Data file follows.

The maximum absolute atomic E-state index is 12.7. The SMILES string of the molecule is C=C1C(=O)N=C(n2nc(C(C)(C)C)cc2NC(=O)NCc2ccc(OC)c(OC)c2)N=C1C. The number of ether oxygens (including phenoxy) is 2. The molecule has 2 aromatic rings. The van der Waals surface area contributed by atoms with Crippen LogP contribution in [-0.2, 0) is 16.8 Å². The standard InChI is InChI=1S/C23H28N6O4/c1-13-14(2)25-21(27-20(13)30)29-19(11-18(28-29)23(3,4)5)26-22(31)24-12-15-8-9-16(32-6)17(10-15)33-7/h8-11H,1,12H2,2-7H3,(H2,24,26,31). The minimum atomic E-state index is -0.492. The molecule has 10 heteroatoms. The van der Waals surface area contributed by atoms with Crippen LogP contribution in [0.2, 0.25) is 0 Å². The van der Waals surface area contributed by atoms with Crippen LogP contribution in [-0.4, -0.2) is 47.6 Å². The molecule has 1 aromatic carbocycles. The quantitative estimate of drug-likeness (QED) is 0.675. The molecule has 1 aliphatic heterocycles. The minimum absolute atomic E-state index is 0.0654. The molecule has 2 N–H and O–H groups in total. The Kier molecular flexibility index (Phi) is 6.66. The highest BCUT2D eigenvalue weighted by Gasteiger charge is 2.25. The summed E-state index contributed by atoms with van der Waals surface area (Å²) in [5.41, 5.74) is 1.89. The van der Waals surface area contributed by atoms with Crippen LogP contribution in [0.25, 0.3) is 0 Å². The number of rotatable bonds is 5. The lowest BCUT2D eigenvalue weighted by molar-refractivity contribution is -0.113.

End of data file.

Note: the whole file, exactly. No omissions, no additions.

The maximum absolute atomic E-state index is 12.7. The SMILES string of the molecule is C=C1C(=O)N=C(n2nc(C(C)(C)C)cc2NC(=O)NCc2ccc(OC)c(OC)c2)N=C1C. The number of ether oxygens (including phenoxy) is 2. The molecule has 2 aromatic rings. The van der Waals surface area contributed by atoms with Crippen LogP contribution in [-0.2, 0) is 16.8 Å². The standard InChI is InChI=1S/C23H28N6O4/c1-13-14(2)25-21(27-20(13)30)29-19(11-18(28-29)23(3,4)5)26-22(31)24-12-15-8-9-16(32-6)17(10-15)33-7/h8-11H,1,12H2,2-7H3,(H2,24,26,31). The minimum atomic E-state index is -0.492. The molecule has 10 heteroatoms. The van der Waals surface area contributed by atoms with Crippen LogP contribution in [0.2, 0.25) is 0 Å². The van der Waals surface area contributed by atoms with Crippen LogP contribution in [-0.4, -0.2) is 47.6 Å². The molecule has 1 aromatic carbocycles. The quantitative estimate of drug-likeness (QED) is 0.675. The molecule has 1 aliphatic heterocycles. The minimum absolute atomic E-state index is 0.0654. The molecule has 2 N–H and O–H groups in total. The Kier molecular flexibility index (Phi) is 6.66. The highest BCUT2D eigenvalue weighted by Gasteiger charge is 2.25. The summed E-state index contributed by atoms with van der Waals surface area (Å²) in [5.41, 5.74) is 1.89. The van der Waals surface area contributed by atoms with Crippen LogP contribution in [0.25, 0.3) is 0 Å². The number of rotatable bonds is 5. The lowest BCUT2D eigenvalue weighted by molar-refractivity contribution is -0.113.